I have a few projects I have been working on today and a few I have completed.  

We have started Round Two of the Cocorico Bee!
This bee started my love of foundation paper piecing.
Melinda asked for farmer's market inspired blocks.  I have a pattern on my Etsy site that I tweaked a bit - Strawberries in a Basket!  I'm looking forward to sewing this block.

I have been working on a short sleeve version of my Anna Blouse.  The top pictured is made from a mystery fabric I found at a garage sale.  I was hoping it was rayon but turned out to be polyester.  If you have a mystery fabric, check out this fabric burn chart from Threads.  You can easily test for fiber type with a thin strip of fabric and a lighter or match.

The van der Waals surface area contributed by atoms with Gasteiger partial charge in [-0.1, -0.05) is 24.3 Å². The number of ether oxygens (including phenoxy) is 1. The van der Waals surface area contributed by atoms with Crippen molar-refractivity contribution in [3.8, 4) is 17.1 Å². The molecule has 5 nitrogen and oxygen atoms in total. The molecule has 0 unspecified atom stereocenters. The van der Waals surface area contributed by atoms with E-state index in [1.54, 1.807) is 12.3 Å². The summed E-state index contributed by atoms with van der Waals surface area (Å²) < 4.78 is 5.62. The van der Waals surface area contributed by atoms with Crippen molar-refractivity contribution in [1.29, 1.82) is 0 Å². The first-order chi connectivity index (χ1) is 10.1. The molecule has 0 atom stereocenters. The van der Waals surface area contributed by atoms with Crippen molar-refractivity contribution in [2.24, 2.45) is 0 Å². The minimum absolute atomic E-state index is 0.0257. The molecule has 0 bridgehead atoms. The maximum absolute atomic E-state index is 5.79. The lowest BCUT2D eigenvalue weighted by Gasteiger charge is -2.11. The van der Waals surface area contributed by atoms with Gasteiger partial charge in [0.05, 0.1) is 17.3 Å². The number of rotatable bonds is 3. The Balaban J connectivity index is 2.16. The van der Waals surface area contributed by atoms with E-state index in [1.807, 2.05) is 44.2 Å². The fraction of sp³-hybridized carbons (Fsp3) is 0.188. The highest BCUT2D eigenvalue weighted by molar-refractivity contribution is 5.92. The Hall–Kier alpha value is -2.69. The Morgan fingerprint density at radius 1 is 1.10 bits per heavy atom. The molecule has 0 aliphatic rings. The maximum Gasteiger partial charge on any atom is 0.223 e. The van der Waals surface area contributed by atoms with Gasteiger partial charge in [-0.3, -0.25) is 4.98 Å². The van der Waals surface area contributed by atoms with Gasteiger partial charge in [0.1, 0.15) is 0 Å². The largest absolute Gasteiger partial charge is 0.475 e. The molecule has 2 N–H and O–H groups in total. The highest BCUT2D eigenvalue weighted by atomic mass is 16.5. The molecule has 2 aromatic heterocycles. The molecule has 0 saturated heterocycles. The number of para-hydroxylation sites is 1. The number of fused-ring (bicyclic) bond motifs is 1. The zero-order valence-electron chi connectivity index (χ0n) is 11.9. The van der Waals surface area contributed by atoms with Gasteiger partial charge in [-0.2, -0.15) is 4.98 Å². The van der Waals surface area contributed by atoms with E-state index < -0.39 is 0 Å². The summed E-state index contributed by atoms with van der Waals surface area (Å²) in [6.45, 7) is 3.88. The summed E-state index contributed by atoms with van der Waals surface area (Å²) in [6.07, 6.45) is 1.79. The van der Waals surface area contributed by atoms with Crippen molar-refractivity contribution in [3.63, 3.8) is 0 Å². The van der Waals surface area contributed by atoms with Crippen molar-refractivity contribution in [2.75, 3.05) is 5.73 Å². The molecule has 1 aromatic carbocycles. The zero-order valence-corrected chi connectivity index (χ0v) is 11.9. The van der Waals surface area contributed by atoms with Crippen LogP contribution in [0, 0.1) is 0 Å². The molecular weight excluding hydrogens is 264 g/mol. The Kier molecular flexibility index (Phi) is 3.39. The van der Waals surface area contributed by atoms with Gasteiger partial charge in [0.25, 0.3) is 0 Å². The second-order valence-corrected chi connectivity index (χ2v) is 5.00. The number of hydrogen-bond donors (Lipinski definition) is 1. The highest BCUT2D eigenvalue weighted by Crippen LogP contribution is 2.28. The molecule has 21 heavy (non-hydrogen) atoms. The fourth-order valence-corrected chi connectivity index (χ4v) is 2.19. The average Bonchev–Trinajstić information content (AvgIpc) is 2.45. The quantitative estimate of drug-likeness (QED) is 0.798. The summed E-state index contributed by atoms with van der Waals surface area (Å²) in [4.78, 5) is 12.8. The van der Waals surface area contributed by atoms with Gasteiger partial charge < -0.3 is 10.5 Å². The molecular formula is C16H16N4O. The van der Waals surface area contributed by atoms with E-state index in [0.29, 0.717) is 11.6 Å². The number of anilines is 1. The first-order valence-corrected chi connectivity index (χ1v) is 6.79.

The sleeves are just a wee bit tight around the hem so another muslin I will make  ; )

Deer and Doe is a French pattern company with adorable designs.  They recently released a free pattern for a t-shirt - The Plantain.  I gave it a try and am pretty happy with the results.  I made mine in a size 40 because I wanted a looser fit at the bottom.  I also shortened the cap sleeves to
4 3/4".   The top portion and shoulders are a bit large so I will make the top a 38 and leave the bottom as is - it has a slightly swingy effect!

Link up over at Freshly Pieced and share you works in progress!


Cotton + Steel at Pink Castle Fabrics available for pre-order

Cotton + Steel Mustang Collection

Just in case you haven't heard, The new Cotton + Steel line was just released at Quilt Market.